written by Megan Oliver | photos by Ezra Marcos
Travis Boersma spends a lot of time mulling the idea of culture. He talks about culture in meetings at Dutch Bros.’ company headquarters in Grants Pass, implements a consistent culture across more than 200 venues in seven states and once went so far as to participate in the television show Undercover Boss to investigate the practices of coffee bean growers his company contracts with in South America.
Jovial and blunt with the cadences of a surfer who just got the best wave of his life, Boersma, 43, appears to have been thrown into the role of CEO but shaped it to fit his life. After his brother and business partner, Dane, died in 2009 from the neuro-degenerative disease known as Lou Gehrig’s Disease, or ALS, Boersma took a hard look at the family business to assess the culture of the country’s largest privately held drive-thru coffee chain.
“Dane’s passing reminded us of what matters. The business has never been driven by money,” said Boersma. “When we grow, it’s always because its right, not forced. We set goals and model our direction on concepts we respect, like Tony Robbins’ goal-setting workshops and Les Schwab’s company culture.”
The Boersma brothers grew up on a multigenerational dairy farm in Grants Pass, but by 1992, the business wasn’t penciling out. During a weekend trip to Portland, Boersma, then 21 years old, was mesmerized by the rainbow of syrups on display at an espresso cart he visited outside Nordstrom.
Touting the relatively unknown specialty coffee beverage business to his brother, Boersma launched into a franchising pitch—a common tête-à-tête between the brothers as they planned for the future. Dane, who was seventeen years his senior and a family man with three kids, ordered an espresso from a local coffee shop and told Boersma he was crazy for thinking people would drink the bitter beverage. Then Dane drank his first vanilla latte and he changed his tune.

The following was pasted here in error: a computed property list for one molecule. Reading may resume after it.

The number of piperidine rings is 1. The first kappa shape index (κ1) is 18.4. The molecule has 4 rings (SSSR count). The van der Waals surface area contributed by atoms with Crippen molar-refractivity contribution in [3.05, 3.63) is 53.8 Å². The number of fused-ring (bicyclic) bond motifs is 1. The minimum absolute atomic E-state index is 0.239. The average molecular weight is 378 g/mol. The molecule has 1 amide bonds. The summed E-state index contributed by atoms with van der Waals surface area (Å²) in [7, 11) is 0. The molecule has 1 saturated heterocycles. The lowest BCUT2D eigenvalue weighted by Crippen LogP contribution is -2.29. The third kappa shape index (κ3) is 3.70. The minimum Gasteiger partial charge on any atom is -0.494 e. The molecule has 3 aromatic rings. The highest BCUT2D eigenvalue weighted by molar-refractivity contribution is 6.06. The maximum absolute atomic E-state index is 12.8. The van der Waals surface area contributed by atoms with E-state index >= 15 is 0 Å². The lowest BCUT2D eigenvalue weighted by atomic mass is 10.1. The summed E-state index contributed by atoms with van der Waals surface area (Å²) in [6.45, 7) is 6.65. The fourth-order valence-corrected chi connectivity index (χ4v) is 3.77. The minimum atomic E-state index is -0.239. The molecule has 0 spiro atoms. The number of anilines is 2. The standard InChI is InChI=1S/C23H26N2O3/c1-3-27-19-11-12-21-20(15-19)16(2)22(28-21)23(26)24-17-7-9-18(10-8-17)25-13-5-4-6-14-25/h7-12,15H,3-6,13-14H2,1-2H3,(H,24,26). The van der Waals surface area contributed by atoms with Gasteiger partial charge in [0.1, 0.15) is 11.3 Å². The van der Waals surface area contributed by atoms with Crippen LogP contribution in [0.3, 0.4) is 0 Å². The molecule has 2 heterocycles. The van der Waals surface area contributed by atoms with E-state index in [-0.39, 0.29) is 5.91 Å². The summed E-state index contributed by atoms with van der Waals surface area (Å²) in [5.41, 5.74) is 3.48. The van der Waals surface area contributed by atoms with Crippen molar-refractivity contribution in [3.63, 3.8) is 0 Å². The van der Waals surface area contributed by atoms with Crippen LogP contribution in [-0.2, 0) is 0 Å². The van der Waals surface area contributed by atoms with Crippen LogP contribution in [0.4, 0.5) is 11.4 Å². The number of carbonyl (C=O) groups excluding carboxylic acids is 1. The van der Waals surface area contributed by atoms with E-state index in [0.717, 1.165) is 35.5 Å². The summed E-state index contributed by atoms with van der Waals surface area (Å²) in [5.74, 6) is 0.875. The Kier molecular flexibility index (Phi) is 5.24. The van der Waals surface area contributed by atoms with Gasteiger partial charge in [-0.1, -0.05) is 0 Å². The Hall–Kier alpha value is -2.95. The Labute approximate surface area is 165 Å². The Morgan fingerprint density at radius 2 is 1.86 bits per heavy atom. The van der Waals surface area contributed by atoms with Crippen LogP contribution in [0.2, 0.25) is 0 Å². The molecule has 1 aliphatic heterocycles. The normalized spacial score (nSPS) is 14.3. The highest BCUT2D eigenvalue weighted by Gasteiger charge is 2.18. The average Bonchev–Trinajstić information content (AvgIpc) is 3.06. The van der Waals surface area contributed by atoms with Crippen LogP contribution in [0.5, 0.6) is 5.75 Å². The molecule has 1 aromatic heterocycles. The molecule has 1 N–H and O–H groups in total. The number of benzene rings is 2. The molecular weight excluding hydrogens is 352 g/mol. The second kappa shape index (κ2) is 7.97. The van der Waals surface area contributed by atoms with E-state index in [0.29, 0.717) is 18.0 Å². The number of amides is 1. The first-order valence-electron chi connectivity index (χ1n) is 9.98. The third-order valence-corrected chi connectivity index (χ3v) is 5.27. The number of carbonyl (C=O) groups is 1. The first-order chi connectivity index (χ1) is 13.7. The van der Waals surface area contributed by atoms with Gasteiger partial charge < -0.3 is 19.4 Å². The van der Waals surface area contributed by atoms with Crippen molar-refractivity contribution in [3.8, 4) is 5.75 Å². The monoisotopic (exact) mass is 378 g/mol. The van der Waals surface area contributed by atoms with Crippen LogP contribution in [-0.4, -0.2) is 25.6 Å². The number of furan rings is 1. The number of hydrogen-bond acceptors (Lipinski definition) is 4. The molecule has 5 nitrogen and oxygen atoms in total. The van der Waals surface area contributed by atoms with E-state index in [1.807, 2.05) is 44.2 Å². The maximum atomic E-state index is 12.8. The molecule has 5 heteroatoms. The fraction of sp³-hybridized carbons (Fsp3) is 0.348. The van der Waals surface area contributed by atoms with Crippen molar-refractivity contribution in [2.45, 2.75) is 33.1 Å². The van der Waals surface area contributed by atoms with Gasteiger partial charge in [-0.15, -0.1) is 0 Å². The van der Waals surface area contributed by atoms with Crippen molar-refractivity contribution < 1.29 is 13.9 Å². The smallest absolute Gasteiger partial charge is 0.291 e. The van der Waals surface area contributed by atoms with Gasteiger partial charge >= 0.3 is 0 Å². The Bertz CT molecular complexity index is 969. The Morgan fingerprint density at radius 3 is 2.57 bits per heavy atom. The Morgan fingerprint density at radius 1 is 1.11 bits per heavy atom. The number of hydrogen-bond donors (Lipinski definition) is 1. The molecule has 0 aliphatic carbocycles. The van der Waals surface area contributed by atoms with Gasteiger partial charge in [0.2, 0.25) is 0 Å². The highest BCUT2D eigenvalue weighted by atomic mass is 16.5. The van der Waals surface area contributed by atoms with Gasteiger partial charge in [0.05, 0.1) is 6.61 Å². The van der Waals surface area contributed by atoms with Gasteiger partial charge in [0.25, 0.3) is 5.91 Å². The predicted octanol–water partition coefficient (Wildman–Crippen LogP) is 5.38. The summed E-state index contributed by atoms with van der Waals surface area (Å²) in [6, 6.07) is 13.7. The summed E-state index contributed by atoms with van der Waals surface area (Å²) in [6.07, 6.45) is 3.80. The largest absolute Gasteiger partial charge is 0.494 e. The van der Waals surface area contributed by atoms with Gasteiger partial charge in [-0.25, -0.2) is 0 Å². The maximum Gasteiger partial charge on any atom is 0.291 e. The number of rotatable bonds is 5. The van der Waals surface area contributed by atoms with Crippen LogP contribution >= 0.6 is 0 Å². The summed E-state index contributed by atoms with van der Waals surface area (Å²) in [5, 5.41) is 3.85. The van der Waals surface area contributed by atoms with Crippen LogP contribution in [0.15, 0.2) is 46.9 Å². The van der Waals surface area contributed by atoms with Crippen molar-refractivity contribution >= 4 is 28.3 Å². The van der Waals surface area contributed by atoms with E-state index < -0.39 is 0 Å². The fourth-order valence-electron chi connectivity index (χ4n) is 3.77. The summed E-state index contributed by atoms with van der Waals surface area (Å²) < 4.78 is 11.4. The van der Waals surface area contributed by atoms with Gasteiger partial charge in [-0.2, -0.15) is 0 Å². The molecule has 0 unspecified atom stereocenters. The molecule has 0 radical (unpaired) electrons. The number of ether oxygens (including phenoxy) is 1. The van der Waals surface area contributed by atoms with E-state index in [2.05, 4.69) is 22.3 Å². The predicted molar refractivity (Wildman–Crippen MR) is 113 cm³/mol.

The brothers launched their flagship ristretto espresso cart in Grants Pass, complete with the now-signature double-shot base and free syrups. Ristretto-pulling is a classic Italian process that yields the same amount of coffee from half the water of other systems. Even in today’s coffee- saturated markets, the style is still uncommon in the United States.
The franchising system is the lynchpin to Dutch Bros. success. Potential franchisees must work for the company for at least three years. “We award franchises to people who demonstrate our values and have developed the skills to put the customer at the forefront,” said Boersma. All franchise owners started out as “bro-istas”—the upbeat Dutch Bros. version of a barista, whipping up Caramelizers and Cocomos to the beats of pumping music.
“We really appreciate music,” said Boersma. “If we make coffee without music, something is missing. Music is an ingredient.” This is the energy behind the chain’s recognizable blue-and-white windmill coffee huts.
Bro-istas all wear apparel designed with and shipped from the company’s 4,000-square-foot clothing warehouse at headquarters in Grants Pass. “We wanted to have a look, without requiring a uniform,” said marketing director Dan Buck. The retail arm is also a growing aspect of the business for customers. That branding acumen extends to Oregon State University and University of Oregon athletics, where Dutch Bros. is the exclusive coffee provider.
At the heart of Dutch Bros. family-like culture is social capital. Each franchise gives at least 1 percent of gross revenue to community causes of their choice. In honor of Dane, all proceeds from one day of sales each year goes to ALS research and family support. All told, the company donates more than $1 million annually. “I’m fortunate to have a thriving business rooted in my home town, with multiple generations of Boersmas involved,” said Boersma. “We want to return the support that people have given us. There is so much value in giving back, in paying it forward.”